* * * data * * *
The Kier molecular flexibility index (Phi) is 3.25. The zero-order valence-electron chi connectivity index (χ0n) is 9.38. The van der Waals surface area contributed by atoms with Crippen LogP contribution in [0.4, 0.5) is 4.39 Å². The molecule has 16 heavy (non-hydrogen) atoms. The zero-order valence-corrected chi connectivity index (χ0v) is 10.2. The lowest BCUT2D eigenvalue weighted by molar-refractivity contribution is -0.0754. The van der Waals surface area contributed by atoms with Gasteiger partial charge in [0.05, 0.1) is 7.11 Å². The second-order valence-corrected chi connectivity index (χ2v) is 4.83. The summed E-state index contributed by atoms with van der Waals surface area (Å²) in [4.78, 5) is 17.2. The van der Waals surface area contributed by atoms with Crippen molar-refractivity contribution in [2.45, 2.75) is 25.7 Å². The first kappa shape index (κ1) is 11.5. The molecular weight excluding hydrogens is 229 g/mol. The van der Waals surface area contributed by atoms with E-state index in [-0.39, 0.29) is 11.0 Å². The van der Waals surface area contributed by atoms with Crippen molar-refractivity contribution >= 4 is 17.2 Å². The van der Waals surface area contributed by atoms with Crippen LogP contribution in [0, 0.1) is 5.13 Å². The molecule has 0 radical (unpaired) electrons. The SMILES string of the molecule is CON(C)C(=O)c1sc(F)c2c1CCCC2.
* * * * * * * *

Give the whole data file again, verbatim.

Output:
The Kier molecular flexibility index (Phi) is 3.25. The zero-order valence-electron chi connectivity index (χ0n) is 9.38. The van der Waals surface area contributed by atoms with Crippen LogP contribution in [0.4, 0.5) is 4.39 Å². The molecule has 16 heavy (non-hydrogen) atoms. The zero-order valence-corrected chi connectivity index (χ0v) is 10.2. The lowest BCUT2D eigenvalue weighted by molar-refractivity contribution is -0.0754. The van der Waals surface area contributed by atoms with Gasteiger partial charge in [0.05, 0.1) is 7.11 Å². The second-order valence-corrected chi connectivity index (χ2v) is 4.83. The summed E-state index contributed by atoms with van der Waals surface area (Å²) in [4.78, 5) is 17.2. The van der Waals surface area contributed by atoms with Crippen molar-refractivity contribution in [2.45, 2.75) is 25.7 Å². The first kappa shape index (κ1) is 11.5. The molecular weight excluding hydrogens is 229 g/mol. The van der Waals surface area contributed by atoms with E-state index in [-0.39, 0.29) is 11.0 Å². The van der Waals surface area contributed by atoms with Crippen molar-refractivity contribution >= 4 is 17.2 Å². The van der Waals surface area contributed by atoms with Crippen LogP contribution in [0, 0.1) is 5.13 Å². The molecule has 0 radical (unpaired) electrons. The SMILES string of the molecule is CON(C)C(=O)c1sc(F)c2c1CCCC2.